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New life for Peter Pan and Wendy - the art and science of bronze conservation in Dunedin

Gary Blackman - 3/12/02

Peter Pan
Bronze sculpture of Peter Pan at Dunedin Botanic Garden by British sculptor Cecil Thomas, 1964
While working on Cecil Thomas's bronze Peter Pan sculpture in the Dunedin Botanic Garden, conservator Francois Leurquin was asked about his work by two young women visitors from Denmark and France. They had seen a photograph of the statue in a brochure and had come to Dunedin on their way to Australia especially to see it, much as New Zealanders visit Copenhagen to see the Little Mermaid. Francois was very happy to answer their questions and to tell them about the two sculptures on the lawns near the duck pond at the Botanic Garden.

The two charming statues of Peter Pan and of Wendy and friends were the work of British sculptor Cecil Thomas. Standing about 2 and 3 metres high, they were created in the 1960s, and generously given by Dunedin philanthropist Harold Richmond for the enjoyment of children who love to touch and caress the bronze surfaces and to search out the tiny people and animals hiding in the hollows of the tree trunk bases. Over the years favourite parts have become bright from repeated touching.

Bronze of Wendy and friends at Dunedin Botanic Garden by Cecil Thomas, 1967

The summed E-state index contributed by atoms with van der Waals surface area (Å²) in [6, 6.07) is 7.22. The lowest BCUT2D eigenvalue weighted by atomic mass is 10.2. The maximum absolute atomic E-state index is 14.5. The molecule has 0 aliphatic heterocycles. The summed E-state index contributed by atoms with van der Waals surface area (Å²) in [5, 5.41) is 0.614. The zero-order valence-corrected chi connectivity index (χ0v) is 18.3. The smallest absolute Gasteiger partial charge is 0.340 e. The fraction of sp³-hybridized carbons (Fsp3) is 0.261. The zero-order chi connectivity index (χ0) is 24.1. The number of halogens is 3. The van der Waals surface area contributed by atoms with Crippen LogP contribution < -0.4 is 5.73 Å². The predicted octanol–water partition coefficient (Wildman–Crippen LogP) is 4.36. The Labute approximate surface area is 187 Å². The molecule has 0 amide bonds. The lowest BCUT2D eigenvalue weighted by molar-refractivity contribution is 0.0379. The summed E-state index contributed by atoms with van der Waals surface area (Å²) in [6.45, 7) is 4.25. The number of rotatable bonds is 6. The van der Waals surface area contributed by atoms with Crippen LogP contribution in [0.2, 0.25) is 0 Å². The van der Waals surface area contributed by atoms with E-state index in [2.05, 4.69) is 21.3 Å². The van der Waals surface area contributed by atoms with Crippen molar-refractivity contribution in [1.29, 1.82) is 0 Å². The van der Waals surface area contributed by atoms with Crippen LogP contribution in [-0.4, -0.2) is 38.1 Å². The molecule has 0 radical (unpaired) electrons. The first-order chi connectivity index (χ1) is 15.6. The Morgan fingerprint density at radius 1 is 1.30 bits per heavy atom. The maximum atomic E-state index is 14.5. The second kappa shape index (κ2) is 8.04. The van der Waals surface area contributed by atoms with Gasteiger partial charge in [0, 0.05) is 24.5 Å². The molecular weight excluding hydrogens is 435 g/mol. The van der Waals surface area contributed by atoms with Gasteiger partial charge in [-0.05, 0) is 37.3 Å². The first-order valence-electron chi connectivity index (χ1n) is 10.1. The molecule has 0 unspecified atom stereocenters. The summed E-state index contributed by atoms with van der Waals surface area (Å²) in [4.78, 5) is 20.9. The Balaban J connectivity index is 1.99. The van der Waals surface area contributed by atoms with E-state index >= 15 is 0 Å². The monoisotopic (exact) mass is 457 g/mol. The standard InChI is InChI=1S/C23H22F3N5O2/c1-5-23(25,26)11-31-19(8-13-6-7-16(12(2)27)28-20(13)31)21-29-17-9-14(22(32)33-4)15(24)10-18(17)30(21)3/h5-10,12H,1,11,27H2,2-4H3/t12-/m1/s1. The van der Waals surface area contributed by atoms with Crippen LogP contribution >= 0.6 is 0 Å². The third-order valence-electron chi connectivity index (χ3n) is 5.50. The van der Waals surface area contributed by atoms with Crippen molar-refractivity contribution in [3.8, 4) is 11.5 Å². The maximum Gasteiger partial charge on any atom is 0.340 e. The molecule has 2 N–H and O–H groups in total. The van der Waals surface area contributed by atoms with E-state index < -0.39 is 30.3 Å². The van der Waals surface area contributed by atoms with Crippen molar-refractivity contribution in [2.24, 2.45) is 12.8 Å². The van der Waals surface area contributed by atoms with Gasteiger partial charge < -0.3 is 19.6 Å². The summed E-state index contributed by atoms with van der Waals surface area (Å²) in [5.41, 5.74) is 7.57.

Inevitably, time and exposure to the atmosphere and human mishandling takes its toll of bronze sculptures and discolours and corrodes or otherwise damages the original patinated bronze surfaces. Such changes are to be expected and fortunately they can be mostly reversed as part of their care. In Dunedin the skilled work required has been carried out over the last three years by resident conservator Francois Leurquin.

Detail of squirrel at base of Peter Pan sculpture
I decided to ask Francois about his work which first attracted public attention when he started on the restoration of the large and much-photographed bronze sculpture of Robbie Burns overlooking the Octagon in Dunedin. For several months the scaffolding and screens intrigued both the Dunedin public and visitors who converge on the nearby visitor centre. More than once Francois was amused to be told by British tourists that they had included Dunedin on their itinerary in order to see the statue of Robbie Burns not knowing that several copies of the same sculpture can be seen in the UK.

I arranged to meet Francois in November during a lunch break from his almost completed work of restoring woodwork in the historic Dunedin Courthouse. I asked him about the skills and knowledge he brings to his work on outdoor bronze sculpture.

Detail of fairy on base of Wendy sculpture
He began with a definition of bronze: "a durable alloy of copper and tin with an addition of small amounts of lead and zinc". It lends itself to casting, for example by the lost wax process, which produces a hollow form and allows more than one copy to be made of any sculpture. Left to age naturally outdoors, bronze often takes on the green colours of the various compounds of copper formed by exposure to the atmosphere. Because this texture and colour do not suit traditional bronze work, sculptors generally have the surfaces of their work chemically treated by patination, an artificial aging process that can be controlled to give the colour and quality of surface patina desired by the sculptor to enhance the appearance of the work. Once outdoors however, the aging process continues slowly, not always with pleasing results. Pollutants in the atmosphere and the attentions of birds and humans cause discolouration, encrustation and corrosion.